Food, perhaps more than anything, gives us a sense of who we are. In this series, regular blogger Victoria Brown interviews traders about the foods that are important to them, and how their experiences of food have shaped their identity. This month: Anne Gumuschian of Le Marché du Quartier
Words: Victoria Brown
“I was always very curious about migration, and how food becomes extremely instrumental in the way that people recreate their home abroad,” says Anne Gumuschian, trader at Le Marché du Quartier, who grew up in Grenoble in the south-east of France. She is a warm and vibrant woman with an inquisitive nature, eyes that sparkle with interest and a deep and hearty laugh that puts me instantly at ease.
When I ask her where she calls home, she says “home is definitely London now, because I’ve been here quite a few years”—but as we continue to talk, it becomes clear that her identity is still very much shaped by her cultural heritage.
For Anne, identity is fluid and contextual. Her father is the son of Armenian migrants, who settled in France having fled their homeland to escape the genocide in 1915; her mother has both French and Italian roots. Anne’s heritage gives her a rich cultural repertoire to pick and choose from, depending on where she is and whom she’s speaking to: her home is London. Yet in London, she is French.
When she talks about “home France”, her memories focus on time spent in the kitchen with her female kin, picking fruit in her grandparents’ garden, and Sunday lunches with the whole family.
However, when I ask her about the foods that remind her of home, she is very clear that her Armenian heritage has been the most influential. In France, she says, it becomes more important to assert her Armenian identity.
“Life was in the kitchen,” she says. “I was always involved in helping out in one way or another.” This is how she learned to cook—watching and assisting her mother and grandmother. I imagine it is also where she developed her sense that cooking and eating should be a communal experience—something to take joy in sharing—which is reflected in the dishes Anne likes to cook.
A basic Armenian meal is made up of lots of mezze dishes, such as borek, roasted peppers, deep fried aubergines, aubergine puree, meatballs, okra, lamb cutlets, tabbouleh (“of course”), breads, chillies and pickles. These are “the foods I can make with my eyes closed.”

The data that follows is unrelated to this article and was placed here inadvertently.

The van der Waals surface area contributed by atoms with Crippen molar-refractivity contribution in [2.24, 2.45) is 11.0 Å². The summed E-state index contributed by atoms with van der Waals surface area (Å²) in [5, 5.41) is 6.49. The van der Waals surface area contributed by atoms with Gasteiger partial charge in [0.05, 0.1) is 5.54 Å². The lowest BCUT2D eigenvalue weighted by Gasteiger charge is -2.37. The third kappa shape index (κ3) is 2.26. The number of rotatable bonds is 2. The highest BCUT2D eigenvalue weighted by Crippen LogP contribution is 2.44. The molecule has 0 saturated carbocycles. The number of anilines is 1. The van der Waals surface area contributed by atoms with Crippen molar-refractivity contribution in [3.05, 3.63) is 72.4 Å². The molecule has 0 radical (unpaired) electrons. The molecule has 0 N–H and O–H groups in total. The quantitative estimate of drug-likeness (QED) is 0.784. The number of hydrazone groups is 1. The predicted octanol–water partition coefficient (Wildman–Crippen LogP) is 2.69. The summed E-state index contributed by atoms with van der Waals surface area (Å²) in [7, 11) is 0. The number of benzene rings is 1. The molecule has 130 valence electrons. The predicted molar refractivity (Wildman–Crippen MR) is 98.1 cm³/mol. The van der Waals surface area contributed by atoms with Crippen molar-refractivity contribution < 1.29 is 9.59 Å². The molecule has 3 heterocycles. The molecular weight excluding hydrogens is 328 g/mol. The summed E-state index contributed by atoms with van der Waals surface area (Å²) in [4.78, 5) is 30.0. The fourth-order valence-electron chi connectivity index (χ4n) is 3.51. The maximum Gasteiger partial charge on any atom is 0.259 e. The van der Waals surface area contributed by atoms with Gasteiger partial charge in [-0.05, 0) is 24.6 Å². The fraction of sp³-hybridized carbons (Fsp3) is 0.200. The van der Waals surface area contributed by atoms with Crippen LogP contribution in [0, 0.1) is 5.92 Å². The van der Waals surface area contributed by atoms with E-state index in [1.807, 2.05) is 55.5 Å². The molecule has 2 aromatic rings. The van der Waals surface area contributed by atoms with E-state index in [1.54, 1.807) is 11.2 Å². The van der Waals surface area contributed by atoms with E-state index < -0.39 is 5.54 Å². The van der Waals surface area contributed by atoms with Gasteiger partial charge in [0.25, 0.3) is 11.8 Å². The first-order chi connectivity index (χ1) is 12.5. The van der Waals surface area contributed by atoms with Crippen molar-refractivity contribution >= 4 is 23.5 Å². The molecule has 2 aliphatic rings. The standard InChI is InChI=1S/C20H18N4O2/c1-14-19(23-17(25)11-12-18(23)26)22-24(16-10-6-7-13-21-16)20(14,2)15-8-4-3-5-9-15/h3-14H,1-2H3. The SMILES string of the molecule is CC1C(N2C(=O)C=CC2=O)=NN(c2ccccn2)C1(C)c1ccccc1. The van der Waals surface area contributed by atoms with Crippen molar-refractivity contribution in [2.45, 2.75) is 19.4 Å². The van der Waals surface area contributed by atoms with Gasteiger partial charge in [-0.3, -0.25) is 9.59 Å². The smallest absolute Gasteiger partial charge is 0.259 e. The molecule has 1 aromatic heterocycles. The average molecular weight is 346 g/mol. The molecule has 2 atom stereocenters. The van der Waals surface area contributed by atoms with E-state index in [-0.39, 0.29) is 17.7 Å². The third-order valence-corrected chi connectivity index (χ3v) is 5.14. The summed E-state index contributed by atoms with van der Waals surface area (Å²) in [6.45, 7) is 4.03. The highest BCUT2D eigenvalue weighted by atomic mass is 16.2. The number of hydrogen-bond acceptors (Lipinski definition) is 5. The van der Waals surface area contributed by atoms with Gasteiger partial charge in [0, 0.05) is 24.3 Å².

Even when Anne isn’t cooking Armenian food, a communal ethos comes through. In preparing food she considers the people she’s eating with, where they will be eating and “even if there’s only two of us for dinner, I always buy and make food for about 10 people.”
We may not be conscious of it, but we all use food as a way of building family, social and cultural ties. Cooking for people, eating food cooked by others, sharing food, sitting around a table; all of these acts say something about who we are.
“Food can be an instrument to present yourself to the world, but it can also be a way to make sure you don’t lose your identity,” Anne continues. “What is normally ordinary, becomes extraordinary abroad.”
When Anne’s grandparents were forced to flee their homeland, food became an important way of recreating “a little piece of home, abroad”. Two generations on, Anne can afford to be more sanguine: “I didn’t migrate for the same reasons as they did. It was a choice and it was fun to play with my identity. It was probably more out of necessity for them.”
Food, family and hospitality
Anne’s approach to cooking and eating echoes a childhood in which food, family and hospitality took centre stage. While she does it “unconsciously”, meeting around the table, whether in France or in London, and recreating sensations that she had “back home” is a vital tool for self-expression.